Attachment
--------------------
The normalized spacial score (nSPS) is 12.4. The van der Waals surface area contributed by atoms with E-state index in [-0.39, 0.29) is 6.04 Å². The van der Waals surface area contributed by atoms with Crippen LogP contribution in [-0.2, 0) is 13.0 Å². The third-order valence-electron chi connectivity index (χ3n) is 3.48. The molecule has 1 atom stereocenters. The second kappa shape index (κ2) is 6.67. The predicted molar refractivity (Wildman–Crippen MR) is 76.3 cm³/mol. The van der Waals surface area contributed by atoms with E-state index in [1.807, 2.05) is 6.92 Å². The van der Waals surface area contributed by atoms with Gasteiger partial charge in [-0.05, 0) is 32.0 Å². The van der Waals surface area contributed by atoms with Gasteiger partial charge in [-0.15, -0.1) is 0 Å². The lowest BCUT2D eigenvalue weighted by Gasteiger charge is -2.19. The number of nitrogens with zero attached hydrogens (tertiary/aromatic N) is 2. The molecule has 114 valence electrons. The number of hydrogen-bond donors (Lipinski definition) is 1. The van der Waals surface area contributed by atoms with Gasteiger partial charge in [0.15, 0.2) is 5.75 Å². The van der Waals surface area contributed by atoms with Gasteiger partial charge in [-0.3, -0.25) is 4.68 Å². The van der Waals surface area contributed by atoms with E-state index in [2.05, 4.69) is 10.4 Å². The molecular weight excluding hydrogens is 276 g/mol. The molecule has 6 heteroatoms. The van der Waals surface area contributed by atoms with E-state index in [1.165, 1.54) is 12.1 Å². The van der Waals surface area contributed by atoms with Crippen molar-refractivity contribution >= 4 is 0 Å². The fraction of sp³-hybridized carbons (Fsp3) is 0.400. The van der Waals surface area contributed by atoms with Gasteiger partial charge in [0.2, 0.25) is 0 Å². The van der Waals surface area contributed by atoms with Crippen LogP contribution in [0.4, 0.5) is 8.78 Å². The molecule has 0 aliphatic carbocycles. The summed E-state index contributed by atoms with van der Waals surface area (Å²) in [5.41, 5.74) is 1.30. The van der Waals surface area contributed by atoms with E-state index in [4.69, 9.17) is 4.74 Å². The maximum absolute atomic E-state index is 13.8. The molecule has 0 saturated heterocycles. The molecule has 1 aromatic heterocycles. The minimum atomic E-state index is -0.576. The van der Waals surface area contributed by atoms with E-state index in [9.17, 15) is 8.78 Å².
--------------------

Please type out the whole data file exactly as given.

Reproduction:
The normalized spacial score (nSPS) is 12.4. The van der Waals surface area contributed by atoms with E-state index in [-0.39, 0.29) is 6.04 Å². The van der Waals surface area contributed by atoms with Crippen LogP contribution in [-0.2, 0) is 13.0 Å². The third-order valence-electron chi connectivity index (χ3n) is 3.48. The molecule has 1 atom stereocenters. The second kappa shape index (κ2) is 6.67. The predicted molar refractivity (Wildman–Crippen MR) is 76.3 cm³/mol. The van der Waals surface area contributed by atoms with E-state index in [1.807, 2.05) is 6.92 Å². The van der Waals surface area contributed by atoms with Gasteiger partial charge in [-0.05, 0) is 32.0 Å². The van der Waals surface area contributed by atoms with Gasteiger partial charge in [-0.15, -0.1) is 0 Å². The lowest BCUT2D eigenvalue weighted by Gasteiger charge is -2.19. The number of nitrogens with zero attached hydrogens (tertiary/aromatic N) is 2. The molecule has 114 valence electrons. The number of hydrogen-bond donors (Lipinski definition) is 1. The van der Waals surface area contributed by atoms with Gasteiger partial charge in [0.15, 0.2) is 5.75 Å². The van der Waals surface area contributed by atoms with Gasteiger partial charge in [-0.3, -0.25) is 4.68 Å². The van der Waals surface area contributed by atoms with E-state index in [2.05, 4.69) is 10.4 Å². The molecular weight excluding hydrogens is 276 g/mol. The molecule has 6 heteroatoms. The van der Waals surface area contributed by atoms with E-state index in [1.165, 1.54) is 12.1 Å². The van der Waals surface area contributed by atoms with Crippen molar-refractivity contribution >= 4 is 0 Å². The fraction of sp³-hybridized carbons (Fsp3) is 0.400. The van der Waals surface area contributed by atoms with Gasteiger partial charge in [0.2, 0.25) is 0 Å². The van der Waals surface area contributed by atoms with Crippen LogP contribution in [0.4, 0.5) is 8.78 Å². The molecule has 0 aliphatic carbocycles. The summed E-state index contributed by atoms with van der Waals surface area (Å²) in [5.41, 5.74) is 1.30. The van der Waals surface area contributed by atoms with E-state index in [4.69, 9.17) is 4.74 Å². The maximum absolute atomic E-state index is 13.8. The molecule has 0 saturated heterocycles. The molecule has 1 aromatic heterocycles. The minimum atomic E-state index is -0.576. The van der Waals surface area contributed by atoms with E-state index in [9.17, 15) is 8.78 Å².